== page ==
Radiation imaging physics
Light wavelength effects in submicrometer phosphor materials using Mie scattering and Monte Carlo simulation
Phosphor materials provide challenges to both fundamental research and breakthrough development of technologies in research areas. In recent years, with the development of science and technology in the field of materials, a number of physical or chemical synthesis methods have been developed and successfully used for the preparation of submicrometer-sized phosphors. The present paper provides a rigorous analysis of light diffusion capabilities of phosphor materials in submicrometer-scale investigating the effect of light wavelength.
Mie scattering theory and Monte Carlo simulation techniques were used for the optical diffusion performance providing numerical calculations. The Monte Carlo model included: (i) phosphor layers composed of different thickness (200, 500, 1000μm) and (ii) different light wavelength values (420, 545, 610 nm) corresponding to different types of activators, such as Ce, Tb, and Eu activators, respectively.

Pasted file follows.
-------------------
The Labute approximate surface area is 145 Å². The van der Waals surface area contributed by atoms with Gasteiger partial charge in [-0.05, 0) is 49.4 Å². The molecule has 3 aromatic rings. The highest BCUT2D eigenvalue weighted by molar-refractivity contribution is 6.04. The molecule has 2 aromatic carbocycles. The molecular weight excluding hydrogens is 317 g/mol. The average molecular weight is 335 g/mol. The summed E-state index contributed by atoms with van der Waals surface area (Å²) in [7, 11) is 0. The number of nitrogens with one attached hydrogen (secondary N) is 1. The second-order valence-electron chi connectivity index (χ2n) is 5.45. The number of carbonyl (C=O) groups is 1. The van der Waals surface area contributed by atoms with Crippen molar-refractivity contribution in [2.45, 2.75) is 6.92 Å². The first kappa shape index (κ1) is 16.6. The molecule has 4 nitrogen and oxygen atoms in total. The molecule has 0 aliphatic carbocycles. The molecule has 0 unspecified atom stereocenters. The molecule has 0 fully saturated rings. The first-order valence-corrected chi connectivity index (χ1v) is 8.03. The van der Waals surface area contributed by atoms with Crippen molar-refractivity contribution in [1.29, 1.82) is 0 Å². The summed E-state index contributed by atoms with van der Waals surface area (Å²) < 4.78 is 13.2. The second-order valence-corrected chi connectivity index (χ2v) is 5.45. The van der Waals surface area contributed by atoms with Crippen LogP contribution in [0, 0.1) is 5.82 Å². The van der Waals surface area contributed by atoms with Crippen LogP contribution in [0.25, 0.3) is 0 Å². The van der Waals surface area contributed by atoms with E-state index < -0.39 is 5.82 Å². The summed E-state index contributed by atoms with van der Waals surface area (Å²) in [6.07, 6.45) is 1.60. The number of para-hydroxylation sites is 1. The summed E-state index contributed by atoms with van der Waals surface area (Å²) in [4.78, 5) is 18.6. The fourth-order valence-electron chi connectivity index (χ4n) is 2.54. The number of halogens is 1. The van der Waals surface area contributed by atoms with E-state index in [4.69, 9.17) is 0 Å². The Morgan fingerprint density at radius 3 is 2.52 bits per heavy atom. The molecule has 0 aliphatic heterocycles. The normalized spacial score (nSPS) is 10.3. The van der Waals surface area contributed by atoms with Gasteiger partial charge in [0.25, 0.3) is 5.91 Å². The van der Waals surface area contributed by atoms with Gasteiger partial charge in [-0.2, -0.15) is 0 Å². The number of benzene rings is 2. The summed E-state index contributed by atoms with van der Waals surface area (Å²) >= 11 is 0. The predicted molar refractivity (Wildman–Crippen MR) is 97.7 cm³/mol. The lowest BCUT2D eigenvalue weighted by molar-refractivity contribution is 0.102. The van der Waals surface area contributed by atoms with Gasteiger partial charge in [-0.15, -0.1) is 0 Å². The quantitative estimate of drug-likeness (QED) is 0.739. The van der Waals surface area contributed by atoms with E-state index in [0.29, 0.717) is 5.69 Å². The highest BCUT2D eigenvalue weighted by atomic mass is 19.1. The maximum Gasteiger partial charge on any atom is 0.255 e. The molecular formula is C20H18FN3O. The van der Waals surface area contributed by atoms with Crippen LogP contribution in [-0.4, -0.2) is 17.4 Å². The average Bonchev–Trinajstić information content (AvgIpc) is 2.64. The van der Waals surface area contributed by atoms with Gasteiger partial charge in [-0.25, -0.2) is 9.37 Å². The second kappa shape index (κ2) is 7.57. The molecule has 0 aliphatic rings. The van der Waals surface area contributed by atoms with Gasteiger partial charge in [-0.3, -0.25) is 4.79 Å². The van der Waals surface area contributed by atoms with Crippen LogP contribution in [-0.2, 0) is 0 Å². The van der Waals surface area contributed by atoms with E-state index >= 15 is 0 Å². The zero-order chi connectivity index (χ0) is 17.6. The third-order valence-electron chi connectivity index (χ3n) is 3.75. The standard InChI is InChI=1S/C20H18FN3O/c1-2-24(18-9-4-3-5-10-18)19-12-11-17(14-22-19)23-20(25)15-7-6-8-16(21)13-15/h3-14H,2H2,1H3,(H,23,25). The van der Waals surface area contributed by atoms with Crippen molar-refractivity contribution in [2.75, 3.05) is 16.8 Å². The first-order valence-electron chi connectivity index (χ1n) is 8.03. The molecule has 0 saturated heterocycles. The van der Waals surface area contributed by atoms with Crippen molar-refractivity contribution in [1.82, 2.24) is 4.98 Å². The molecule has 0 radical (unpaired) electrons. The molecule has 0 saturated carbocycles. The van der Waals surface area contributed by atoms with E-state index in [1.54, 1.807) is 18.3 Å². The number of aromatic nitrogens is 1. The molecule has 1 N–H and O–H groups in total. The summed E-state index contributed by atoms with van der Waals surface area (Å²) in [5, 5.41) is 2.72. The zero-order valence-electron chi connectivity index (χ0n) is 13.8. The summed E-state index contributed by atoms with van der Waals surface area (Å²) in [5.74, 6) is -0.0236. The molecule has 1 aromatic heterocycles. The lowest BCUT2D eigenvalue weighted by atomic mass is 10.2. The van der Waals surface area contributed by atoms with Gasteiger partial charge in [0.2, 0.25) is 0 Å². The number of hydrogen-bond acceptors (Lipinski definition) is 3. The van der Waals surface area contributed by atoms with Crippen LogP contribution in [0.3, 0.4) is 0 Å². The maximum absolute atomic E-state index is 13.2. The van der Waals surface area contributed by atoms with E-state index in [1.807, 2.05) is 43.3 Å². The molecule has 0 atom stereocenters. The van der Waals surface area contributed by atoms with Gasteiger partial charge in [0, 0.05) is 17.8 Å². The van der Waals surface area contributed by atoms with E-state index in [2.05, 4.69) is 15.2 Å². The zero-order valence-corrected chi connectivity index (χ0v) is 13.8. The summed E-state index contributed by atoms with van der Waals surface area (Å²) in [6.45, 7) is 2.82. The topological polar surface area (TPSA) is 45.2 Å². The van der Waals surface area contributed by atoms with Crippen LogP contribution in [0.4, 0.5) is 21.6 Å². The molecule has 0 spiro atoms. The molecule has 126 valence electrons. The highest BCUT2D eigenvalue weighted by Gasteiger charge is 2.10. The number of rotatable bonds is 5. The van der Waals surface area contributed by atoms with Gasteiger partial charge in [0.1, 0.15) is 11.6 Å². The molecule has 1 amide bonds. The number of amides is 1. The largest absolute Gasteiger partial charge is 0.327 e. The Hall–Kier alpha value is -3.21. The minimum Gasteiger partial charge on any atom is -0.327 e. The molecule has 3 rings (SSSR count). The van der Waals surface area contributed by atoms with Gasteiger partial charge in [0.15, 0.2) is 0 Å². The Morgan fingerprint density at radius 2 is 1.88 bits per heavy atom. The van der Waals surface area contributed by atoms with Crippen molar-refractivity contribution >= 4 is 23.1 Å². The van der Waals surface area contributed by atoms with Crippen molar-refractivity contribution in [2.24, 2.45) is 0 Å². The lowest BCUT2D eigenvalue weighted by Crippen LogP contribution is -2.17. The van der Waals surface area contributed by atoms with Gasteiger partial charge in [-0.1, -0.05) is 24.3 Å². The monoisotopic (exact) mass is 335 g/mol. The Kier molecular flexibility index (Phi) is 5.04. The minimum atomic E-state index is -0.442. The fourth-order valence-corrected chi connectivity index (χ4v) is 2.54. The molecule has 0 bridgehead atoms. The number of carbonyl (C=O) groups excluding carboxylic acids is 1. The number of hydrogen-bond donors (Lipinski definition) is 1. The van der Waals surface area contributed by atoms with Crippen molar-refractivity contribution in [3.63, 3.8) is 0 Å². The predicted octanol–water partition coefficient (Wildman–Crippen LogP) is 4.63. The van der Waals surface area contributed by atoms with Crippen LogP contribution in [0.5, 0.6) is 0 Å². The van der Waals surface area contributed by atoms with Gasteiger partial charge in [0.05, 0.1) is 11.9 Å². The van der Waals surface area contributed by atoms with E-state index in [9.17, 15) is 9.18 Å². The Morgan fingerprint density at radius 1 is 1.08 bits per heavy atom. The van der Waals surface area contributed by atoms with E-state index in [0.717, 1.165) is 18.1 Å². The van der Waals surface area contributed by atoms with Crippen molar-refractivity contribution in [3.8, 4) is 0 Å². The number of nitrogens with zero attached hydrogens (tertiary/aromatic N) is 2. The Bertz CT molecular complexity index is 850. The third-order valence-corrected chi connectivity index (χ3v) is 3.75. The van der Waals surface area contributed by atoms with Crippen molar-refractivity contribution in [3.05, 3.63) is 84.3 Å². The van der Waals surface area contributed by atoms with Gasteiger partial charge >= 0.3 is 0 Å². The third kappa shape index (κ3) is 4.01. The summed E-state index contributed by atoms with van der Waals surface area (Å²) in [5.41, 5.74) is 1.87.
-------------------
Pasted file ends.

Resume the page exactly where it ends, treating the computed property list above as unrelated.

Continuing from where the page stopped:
Based on Mie calculations, it was found that for low values of refractive index (e.g., 1.4) and for particle radius from 250 up to 500 nm no significant variations occurred on optical parameters. Monte Carlo simulations showed that the resolution increases as light wavelength decreases, respectively, however, this increase is more obvious at lower thickness values (i.e., at 200μm). In particular, as light wavelength decreases from 610 down to 545 and 420 nm, the resolution increases 4.4% and 13.9%, respectively (at 200 μm layer thickness). In addition, as layer thickness increases from 200 up to 500 μm the resolution decreases 50.2% while an increase up to 1000 μm causes a decrease of 70.2% (at 420 nm light wavelength).
The goal of the authorˈs study was to investigate the optical diffusion characteristics of submicrometer phosphor materials using Mie scattering theory and Monte Carlo simulation. The present investigation indicated that a key parameter on resolution improvement was the amount of light loss which depends on the choice of activator and affects the lateral spreading.